The energetic Sealyham Terrier needs a walk of between 40 – 60 minutes each day. They enjoy being off the lead but because of their high prey drive it is important they are only let off lead in secure areas. Sealyhams also enjoy spending part of their day playing and roaming in a fenced garden.  

What are Sealyham Terriers Common health issues?

Although there are no significant health problems that impact the hardy and robust Sealyham Terrier they do tend to be prone to retinal dysplasia, lens luxation and congenital deafness.


How much space do I need for a Sealyham Terrier?

The Sealyham Terrier is a highly adaptable dog that can live in an apartment as long as they are walked each day and are given enough mental stimulation to prevent boredom.  

What should I feed my Sealyham Terrier?

When you bring a Sealyham puppy home it is always important to follow the breeders feeding schedule. Any changes you make to your dog’s diet should be made gradually to avoid causing an upset stomach or digestion issues. As a rough guide, an adult Sealyham Terrier of 8kg can be fed 115 – 130g of high-quality dog food each day.  

How much grooming do Sealyham Terriers need?

The double coat of a Sealyham Terrier is high maintenance as it needs daily brushing and professional grooming every couple of months.  

Do Sealyham Terriers shed?

Sealyham Terries shed a minimal amount throughout the year. There may be increased shedding in Spring and Autumn.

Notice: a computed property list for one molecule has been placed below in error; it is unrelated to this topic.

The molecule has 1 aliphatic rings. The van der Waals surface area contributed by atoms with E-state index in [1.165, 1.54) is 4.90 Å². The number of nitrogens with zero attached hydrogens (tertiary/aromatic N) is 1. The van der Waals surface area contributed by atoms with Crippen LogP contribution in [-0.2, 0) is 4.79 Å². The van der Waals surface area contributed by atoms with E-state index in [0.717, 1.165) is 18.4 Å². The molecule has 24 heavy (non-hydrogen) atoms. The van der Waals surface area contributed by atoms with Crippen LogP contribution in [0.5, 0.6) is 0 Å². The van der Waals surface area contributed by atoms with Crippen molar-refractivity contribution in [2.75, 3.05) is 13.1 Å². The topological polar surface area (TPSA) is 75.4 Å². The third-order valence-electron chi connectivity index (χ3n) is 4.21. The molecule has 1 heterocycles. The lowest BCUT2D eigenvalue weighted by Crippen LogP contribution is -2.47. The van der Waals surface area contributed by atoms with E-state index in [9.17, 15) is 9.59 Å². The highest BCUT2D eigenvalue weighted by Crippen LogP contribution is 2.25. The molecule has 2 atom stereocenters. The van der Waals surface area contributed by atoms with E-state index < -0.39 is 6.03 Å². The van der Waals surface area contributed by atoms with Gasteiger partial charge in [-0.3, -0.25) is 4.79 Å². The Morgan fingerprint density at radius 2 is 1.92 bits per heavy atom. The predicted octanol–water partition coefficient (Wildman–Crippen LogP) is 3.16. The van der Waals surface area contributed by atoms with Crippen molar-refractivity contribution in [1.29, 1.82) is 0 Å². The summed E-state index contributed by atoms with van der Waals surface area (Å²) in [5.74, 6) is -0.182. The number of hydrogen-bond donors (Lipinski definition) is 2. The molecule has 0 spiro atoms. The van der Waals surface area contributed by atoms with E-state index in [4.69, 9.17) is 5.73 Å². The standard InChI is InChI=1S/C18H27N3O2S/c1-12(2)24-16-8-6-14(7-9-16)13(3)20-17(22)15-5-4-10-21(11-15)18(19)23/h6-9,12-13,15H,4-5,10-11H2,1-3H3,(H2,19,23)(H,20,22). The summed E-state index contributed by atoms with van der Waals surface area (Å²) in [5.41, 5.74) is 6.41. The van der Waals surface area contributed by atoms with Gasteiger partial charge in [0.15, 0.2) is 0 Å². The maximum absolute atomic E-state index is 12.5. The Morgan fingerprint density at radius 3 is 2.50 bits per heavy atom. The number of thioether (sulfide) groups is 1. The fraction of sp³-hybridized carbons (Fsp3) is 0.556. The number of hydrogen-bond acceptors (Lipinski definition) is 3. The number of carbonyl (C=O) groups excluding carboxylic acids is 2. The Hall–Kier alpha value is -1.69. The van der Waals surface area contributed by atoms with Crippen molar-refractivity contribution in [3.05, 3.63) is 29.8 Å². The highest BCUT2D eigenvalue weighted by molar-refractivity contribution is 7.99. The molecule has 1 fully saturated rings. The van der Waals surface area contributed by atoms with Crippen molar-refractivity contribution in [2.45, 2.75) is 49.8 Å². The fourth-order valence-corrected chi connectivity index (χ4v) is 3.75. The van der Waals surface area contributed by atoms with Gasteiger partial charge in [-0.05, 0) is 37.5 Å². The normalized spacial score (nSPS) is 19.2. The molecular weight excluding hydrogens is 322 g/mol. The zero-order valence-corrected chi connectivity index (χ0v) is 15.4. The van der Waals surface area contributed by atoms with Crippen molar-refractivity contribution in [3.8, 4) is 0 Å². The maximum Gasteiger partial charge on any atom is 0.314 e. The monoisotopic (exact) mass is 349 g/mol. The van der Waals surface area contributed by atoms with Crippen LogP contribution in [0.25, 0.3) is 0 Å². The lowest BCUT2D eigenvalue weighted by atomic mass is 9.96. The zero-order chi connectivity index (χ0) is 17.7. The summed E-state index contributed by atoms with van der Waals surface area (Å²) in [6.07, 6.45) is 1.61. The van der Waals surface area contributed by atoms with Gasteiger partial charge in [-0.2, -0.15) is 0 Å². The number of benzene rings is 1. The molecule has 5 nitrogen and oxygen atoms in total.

Average costs

How much does it cost to keep a Sealyham Terrier?

As a rough guide in pricing: Cost to buy: roughly £800+ for a well-bred Sealyham Terrier puppy Other costs (Vet, Food etc): £65 per month  

Specific Buying Guide

You can read our general buying guide here (/advice-on-buying-a-puppy/), with the most important thing being going to view your Sealyham Terrier Puppy, seeing it with its mother, and checking the quality of the breeder. More specifically, here is some Sealyham Terrier puppy buying advice:
  1. Sealyham Terriers are very rare so it is likely you will be placed on a waiting list for a well-bred puppy.
  2. There are a number of amateur Sealyham breeders who aim to make a quick profit without taking the necessary steps to ensure the welfare and wellbeing of the dogs and puppies in their care. It is important to choose a reputable breeder who can provide you with the relevant paperwork.
  3. Avoid online scams by not paying for a puppy that you have only seen online. Meet the breeder and ensure they are genuine before any money changes hands.

Other reading, Adopting Sealyham Terrier Puppies and Rescue Organisations

A big thank you to the following sources who helped to shape this article: